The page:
USAID Marks 25 Years of Partnership in Armenia

USAID celebrated 25 years of partnership in Armenia at an official reception in Yerevan.
USAID Armenia Mission Director Deborah Grieser (right) is joined by Prime Minister of Armenia, Karen Karapetyan, USAID Acting Assistant Administrator for Europe and Eurasia Margot Ellis, U.S. Ambassador to Armenia Richard Mills, and President of the American University of Armenia, Dr. Armen Ter Kiureghyan for a group photo at the official celebration of USAID's 25 years of partnership with Armenia.
Mkhitar Khachatryan, for USAID

For Immediate Release

Thursday, October 12, 2017

Yerevan, Armenia – Since establishing diplomatic relations 25 years ago, the United States and Armenia have developed a deep friendship and partnership.  On Thursday, October 12, the two countries celebrated one of the cornerstones of the U.S.-Armenian relationship: a quarter century of partnership between Armenia and the U.S. Agency for International Development (USAID).

“It was 25 years ago that the first USAID staff arrived in Yerevan with the long-term goal of partnering with the Armenian people as they transitioned to a sovereign and independent nation,” U.S. Ambassador to Armenia Richard Mills, Jr., said during a celebration event held at the American University of Armenia.

More than 300 partners and beneficiaries of USAID – government officials, leaders from the private sector, civil society members, and the international community -- joined Ambassador Mills, Jr., Armenian Prime Minister Karen Karapetyan, USAID Acting Assistant Administrator for Europe and Eurasia Margot Ellis, and USAID Armenia Mission Director Deborah Grieser to commemorate 25 years of USAID’s partnership with Armenia.

“As the first Armenia Desk officer at the U.S. State Department, the first diplomat in Washington focused day-to-day on the newly-independent Republic of Armenia, I could see, at least from a distance, how difficult it was during those dark years as the first USAID staff arrived,” Ambassador Mills noted. “That also means I can see Armenia today as only a knowledgeable outsider can, seeing the progress Armenia has made in developing its economy, democracy, media, and civil society.  Progress made because USAID, and the $1 billion in support it has provided, worked side-by-side with our many Armenian partners.”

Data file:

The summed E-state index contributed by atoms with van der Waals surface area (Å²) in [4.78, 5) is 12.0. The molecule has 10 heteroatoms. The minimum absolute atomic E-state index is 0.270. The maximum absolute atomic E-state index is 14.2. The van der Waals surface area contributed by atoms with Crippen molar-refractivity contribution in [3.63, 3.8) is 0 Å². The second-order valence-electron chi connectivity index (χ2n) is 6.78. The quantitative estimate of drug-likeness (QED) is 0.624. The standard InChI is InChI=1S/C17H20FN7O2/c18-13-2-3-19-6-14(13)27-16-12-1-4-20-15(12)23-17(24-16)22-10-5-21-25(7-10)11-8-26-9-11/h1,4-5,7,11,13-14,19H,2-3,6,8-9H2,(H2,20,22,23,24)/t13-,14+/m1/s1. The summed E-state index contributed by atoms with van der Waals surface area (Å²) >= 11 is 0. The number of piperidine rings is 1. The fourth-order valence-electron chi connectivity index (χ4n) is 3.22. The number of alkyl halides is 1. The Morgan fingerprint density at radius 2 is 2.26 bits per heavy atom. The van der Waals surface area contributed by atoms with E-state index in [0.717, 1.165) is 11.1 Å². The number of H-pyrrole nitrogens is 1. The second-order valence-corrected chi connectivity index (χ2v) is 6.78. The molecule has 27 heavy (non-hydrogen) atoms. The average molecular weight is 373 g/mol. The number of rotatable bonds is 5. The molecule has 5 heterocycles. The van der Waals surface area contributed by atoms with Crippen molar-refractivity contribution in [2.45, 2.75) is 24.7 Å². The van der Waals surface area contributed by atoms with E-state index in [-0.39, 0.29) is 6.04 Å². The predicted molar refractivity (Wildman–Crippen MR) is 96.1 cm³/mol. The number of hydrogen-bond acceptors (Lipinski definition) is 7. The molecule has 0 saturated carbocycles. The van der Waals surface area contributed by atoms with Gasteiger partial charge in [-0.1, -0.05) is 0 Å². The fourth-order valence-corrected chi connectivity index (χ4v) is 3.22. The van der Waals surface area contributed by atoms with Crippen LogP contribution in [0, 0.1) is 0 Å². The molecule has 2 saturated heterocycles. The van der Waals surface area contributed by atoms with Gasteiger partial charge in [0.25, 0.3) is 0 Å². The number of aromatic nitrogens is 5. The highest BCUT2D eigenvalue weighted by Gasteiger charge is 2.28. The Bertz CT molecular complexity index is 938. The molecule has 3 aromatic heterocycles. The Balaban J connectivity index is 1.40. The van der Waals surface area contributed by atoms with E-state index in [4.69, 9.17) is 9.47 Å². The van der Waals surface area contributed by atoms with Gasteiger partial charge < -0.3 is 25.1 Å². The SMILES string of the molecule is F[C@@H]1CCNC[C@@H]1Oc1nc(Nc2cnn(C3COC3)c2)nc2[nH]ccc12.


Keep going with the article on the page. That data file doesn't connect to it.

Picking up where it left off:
During the event, USAID also welcomed Acting Assistant Administrator of USAID for Europe and Eurasia Margot Ellis, who was in Armenia to visit several partners and USAID-supported projects. 

Since the establishment of its office in Yerevan in 1992, USAID has provided more than $1 billion in assistance to the Armenian people through programs touching almost every sphere of Armenia’s economy and society.  Starting with immediate humanitarian aid following the disastrous earthquake of 1988 and the tough transition to independence, USAID’s partnership with Armenia has transformed over the last quarter century to a focus on longer-term reform efforts.  Through its work, USAID and its Armenian partners have developed improvements that continue to benefit the Armenian people.  The venue for the anniversary celebration, the American University of Armenia, is itself a testament of the enduring partnership, as it was supported by early USAID funding.

In her welcome remarks, USAID Armenia Mission Director Debbie Grieser thanked USAID’s local partners, both past and present, for their productive efforts. “Just as Armenia’s public and private institutions have developed, the USAID-Armenia partnership has evolved.  USAID programs are now largely implemented by local organizations and support Armenian-led initiatives,” she said, noting that it was a remarkable transition in just 25 years.

USAID currently implements more than 30 projects throughout all the provinces of Armenia, supporting cooperative efforts with the Armenian government, the private sector, civil society, local institutions, the Armenian diaspora, and other donors.  The projects aim to increase Armenia’s economic competitiveness, promote civic participation, expand access to quality healthcare and social services, and protect the country’s most vulnerable groups.

Last updated: January 29, 2019

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